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Self-help interventions (generic, pre-printed, written or online materials giving advice about ways to quit) provided without personal support have a small effect on quit rates. Their impact is smaller and less certain than face-to-face interventions.



Materials intended to encourage smokers to attempt to quit and to help them in their efforts are widely available and need to be made available in regions where they are presently difficult to obtain. Materials may range from a brief guide and tip sheet to a structured material with exercises to guide quit attempts. Resources may include audio, videos, computer programmes, mobile phone applications, and websites. Trials have been conducted with many types of smokers, using various types of materials offered alone, or provided as well as face-to-face advice or support. In experimental settings it has been difficult to demonstrate large or consistent long-term effects, but meta-analysis suggests a benefit. In choosing particular materials to provide or recommend, it is important to take account of the accessibility of the material. This ought to be appropriate in language, literacy level and cultural approach. Pooled results from trials of mobile phone-based interventions show a positive effect. Some trials of internet-based interventions have shown positive effects, particularly those which are interactive and tailored to individuals, but results have been inconsistent. Whether some of these are more effective than others is unclear.

If a smoker is already motivated to try to quit, it is more beneficial to provide a more intensive intervention during a clinical encounter. Encouraging the use of appropriate behavioural or pharmacological therapy and offering personal encouragement will be of more benefit than supplying self-help materials alone.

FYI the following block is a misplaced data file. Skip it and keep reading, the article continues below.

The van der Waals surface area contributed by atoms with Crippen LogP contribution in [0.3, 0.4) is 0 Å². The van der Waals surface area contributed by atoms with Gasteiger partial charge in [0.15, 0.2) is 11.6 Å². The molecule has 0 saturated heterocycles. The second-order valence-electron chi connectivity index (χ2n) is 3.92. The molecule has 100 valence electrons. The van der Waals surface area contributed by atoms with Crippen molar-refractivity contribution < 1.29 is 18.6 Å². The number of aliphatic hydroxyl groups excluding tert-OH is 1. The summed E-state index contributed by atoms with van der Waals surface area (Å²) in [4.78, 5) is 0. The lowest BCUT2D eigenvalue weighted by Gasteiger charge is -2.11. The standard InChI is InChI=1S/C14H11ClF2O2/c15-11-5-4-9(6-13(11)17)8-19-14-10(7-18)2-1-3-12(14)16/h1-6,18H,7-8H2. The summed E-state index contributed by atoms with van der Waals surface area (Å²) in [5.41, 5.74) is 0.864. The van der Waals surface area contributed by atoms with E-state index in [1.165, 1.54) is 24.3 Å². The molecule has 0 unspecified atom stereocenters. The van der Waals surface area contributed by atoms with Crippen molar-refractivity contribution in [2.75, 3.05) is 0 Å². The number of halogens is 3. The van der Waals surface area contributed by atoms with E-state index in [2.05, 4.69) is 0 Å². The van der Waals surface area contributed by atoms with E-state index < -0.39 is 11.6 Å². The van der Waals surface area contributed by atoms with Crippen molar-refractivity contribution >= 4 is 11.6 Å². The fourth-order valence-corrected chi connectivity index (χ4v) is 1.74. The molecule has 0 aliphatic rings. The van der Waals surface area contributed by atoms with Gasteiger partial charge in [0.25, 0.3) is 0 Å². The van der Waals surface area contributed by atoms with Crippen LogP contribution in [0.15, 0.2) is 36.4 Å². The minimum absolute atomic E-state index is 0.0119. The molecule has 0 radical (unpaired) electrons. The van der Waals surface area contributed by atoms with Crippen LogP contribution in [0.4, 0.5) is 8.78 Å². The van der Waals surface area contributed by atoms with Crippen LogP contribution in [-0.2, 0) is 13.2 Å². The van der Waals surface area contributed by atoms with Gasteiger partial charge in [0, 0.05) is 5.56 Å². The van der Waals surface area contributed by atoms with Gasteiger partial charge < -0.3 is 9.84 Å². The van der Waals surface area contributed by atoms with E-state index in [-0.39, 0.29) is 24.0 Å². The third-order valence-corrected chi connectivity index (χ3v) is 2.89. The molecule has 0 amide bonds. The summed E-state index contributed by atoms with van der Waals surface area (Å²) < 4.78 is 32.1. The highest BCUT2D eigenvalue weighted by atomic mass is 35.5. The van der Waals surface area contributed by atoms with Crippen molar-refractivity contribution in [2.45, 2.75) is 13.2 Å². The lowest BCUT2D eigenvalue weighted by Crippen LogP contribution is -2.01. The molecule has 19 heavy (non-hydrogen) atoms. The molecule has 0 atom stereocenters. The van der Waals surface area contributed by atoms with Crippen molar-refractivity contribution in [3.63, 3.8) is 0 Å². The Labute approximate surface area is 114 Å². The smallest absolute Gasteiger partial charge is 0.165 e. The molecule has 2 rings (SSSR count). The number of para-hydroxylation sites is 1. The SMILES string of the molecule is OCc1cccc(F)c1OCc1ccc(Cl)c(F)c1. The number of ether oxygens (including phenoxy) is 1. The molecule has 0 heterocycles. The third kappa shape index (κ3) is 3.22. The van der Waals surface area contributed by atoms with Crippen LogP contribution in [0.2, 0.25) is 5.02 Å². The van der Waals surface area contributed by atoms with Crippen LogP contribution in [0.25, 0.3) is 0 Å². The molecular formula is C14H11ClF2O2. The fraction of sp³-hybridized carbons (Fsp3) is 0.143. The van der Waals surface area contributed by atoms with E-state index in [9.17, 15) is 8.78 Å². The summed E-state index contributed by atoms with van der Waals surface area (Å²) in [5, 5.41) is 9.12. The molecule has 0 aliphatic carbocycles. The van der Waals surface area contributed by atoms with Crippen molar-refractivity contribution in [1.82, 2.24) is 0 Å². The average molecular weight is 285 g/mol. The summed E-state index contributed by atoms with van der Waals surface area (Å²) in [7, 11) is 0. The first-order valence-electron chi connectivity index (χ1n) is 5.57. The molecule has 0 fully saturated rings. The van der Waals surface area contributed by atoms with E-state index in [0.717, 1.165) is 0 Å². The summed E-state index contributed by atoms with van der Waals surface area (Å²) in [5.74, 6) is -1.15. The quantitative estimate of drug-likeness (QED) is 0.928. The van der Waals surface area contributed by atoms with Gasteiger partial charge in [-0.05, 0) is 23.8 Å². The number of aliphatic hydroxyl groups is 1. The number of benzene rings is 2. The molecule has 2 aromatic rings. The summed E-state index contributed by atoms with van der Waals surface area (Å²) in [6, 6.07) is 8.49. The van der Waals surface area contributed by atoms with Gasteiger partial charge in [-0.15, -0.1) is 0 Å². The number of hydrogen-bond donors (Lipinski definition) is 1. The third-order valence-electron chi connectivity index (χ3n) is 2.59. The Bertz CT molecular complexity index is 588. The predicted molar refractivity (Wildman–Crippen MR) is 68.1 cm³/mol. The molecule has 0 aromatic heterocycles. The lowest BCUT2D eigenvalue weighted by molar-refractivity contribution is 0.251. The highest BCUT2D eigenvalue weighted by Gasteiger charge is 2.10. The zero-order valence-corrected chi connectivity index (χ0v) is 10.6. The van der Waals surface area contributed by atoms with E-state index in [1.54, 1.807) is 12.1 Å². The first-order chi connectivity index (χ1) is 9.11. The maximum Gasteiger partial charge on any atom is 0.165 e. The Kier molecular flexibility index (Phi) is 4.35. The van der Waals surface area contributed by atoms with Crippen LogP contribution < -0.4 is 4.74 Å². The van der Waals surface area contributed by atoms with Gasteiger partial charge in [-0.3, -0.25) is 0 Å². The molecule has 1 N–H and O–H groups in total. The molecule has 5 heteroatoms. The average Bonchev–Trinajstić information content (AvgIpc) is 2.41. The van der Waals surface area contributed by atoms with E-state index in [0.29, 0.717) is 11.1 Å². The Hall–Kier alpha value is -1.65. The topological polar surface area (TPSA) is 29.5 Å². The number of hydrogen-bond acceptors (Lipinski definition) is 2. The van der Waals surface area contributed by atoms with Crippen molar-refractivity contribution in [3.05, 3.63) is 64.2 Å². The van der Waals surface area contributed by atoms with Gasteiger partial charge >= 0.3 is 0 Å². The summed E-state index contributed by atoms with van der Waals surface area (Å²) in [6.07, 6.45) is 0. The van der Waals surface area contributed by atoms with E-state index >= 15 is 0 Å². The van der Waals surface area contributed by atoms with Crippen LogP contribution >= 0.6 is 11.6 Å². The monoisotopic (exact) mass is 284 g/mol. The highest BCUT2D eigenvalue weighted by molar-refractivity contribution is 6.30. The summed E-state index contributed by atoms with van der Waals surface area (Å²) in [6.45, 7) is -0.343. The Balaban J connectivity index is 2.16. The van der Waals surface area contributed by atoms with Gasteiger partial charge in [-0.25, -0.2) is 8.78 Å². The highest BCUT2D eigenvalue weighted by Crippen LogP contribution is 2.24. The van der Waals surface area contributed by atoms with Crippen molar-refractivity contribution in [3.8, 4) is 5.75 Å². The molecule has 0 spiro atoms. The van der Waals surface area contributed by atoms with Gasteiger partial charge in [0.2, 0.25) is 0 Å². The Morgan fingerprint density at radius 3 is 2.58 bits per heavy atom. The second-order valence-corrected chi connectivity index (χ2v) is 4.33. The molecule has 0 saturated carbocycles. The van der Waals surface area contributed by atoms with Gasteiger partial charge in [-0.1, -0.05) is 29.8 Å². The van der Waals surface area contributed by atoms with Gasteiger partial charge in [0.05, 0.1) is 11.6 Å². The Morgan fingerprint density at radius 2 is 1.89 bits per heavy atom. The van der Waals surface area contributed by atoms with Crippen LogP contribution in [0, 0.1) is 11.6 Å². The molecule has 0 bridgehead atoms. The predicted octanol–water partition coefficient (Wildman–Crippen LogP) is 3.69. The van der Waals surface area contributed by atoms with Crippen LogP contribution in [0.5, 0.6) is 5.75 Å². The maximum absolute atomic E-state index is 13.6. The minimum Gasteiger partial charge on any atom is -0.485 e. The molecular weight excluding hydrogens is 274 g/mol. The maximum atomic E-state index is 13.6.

Self-help materials are likely to be most useful as part of population-based approaches, where the number of people reached may compensate for their small effect.



Fiore MC, Jaén CR, Baker TB, et al. Treating Tobacco Use and Dependence: 2008 Update. Clinical Practice Guideline. Rockville, MD: U.S. Department of Health and Human Services. Public Health Service. May 2008.

Hartmann-Boyce J, Lancaster T, Stead LF. Print-based self-help interventions for smoking cessation. Cochrane Database of Systematic Reviews 2014; 5.

Civljak M, Stead LF, Hartmann-Boyce J, Sheikh A, Car J. Internet-based interventions for smoking cessation. Cochrane Database of Systematic Reviews 2013, Issue 7. Art. No.: CD007078. DOI: 10.1002/14651858.CD007078.pub4.

Chen YF, Madan J, Welton N, Yahaya I, Aveyard P, Bauld L, Wang D, Fry-Smith A, Munafò MR. Effectiveness and cost-effectiveness of computer and other electronic aids for smoking cessation: a systematic review and network meta-analysis. Health Technology Assessment (Winchester, England) 2012; 16 (38): 1-205.

Whittaker R, McRobbie H, Bullen C, Rodgers A, Gu Y. Mobile phone-based interventions for smoking cessation. Cochrane Database of Systematic Reviews 2016, Issue 4.

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